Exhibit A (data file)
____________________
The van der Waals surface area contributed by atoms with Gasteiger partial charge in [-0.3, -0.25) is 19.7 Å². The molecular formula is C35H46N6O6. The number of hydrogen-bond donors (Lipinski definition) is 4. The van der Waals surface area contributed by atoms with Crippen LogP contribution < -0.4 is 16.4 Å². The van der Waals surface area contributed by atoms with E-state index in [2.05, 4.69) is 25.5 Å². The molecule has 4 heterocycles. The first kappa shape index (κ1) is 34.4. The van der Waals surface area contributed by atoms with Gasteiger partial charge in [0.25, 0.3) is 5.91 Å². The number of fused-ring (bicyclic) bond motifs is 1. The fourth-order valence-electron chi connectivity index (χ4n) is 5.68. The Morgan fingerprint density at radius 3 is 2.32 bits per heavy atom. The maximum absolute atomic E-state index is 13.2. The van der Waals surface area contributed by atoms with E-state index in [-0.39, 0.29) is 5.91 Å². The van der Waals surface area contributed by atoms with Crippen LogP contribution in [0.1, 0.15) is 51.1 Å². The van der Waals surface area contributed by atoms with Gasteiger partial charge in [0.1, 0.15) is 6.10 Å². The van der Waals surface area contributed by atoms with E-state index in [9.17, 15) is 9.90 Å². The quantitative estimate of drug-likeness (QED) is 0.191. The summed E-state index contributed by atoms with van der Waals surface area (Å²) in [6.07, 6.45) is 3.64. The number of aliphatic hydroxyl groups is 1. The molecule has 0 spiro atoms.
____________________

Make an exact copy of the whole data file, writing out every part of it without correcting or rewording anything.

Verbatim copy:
The van der Waals surface area contributed by atoms with Gasteiger partial charge in [-0.3, -0.25) is 19.7 Å². The molecular formula is C35H46N6O6. The number of hydrogen-bond donors (Lipinski definition) is 4. The van der Waals surface area contributed by atoms with Crippen LogP contribution < -0.4 is 16.4 Å². The van der Waals surface area contributed by atoms with E-state index in [2.05, 4.69) is 25.5 Å². The molecule has 4 heterocycles. The first kappa shape index (κ1) is 34.4. The van der Waals surface area contributed by atoms with Gasteiger partial charge in [0.25, 0.3) is 5.91 Å². The number of fused-ring (bicyclic) bond motifs is 1. The fourth-order valence-electron chi connectivity index (χ4n) is 5.68. The Morgan fingerprint density at radius 3 is 2.32 bits per heavy atom. The maximum absolute atomic E-state index is 13.2. The van der Waals surface area contributed by atoms with E-state index in [-0.39, 0.29) is 5.91 Å². The van der Waals surface area contributed by atoms with Crippen LogP contribution in [0.1, 0.15) is 51.1 Å². The van der Waals surface area contributed by atoms with Gasteiger partial charge in [0.1, 0.15) is 6.10 Å². The van der Waals surface area contributed by atoms with E-state index in [9.17, 15) is 9.90 Å². The quantitative estimate of drug-likeness (QED) is 0.191. The summed E-state index contributed by atoms with van der Waals surface area (Å²) in [6.07, 6.45) is 3.64. The number of aliphatic hydroxyl groups is 1. The molecule has 0 spiro atoms.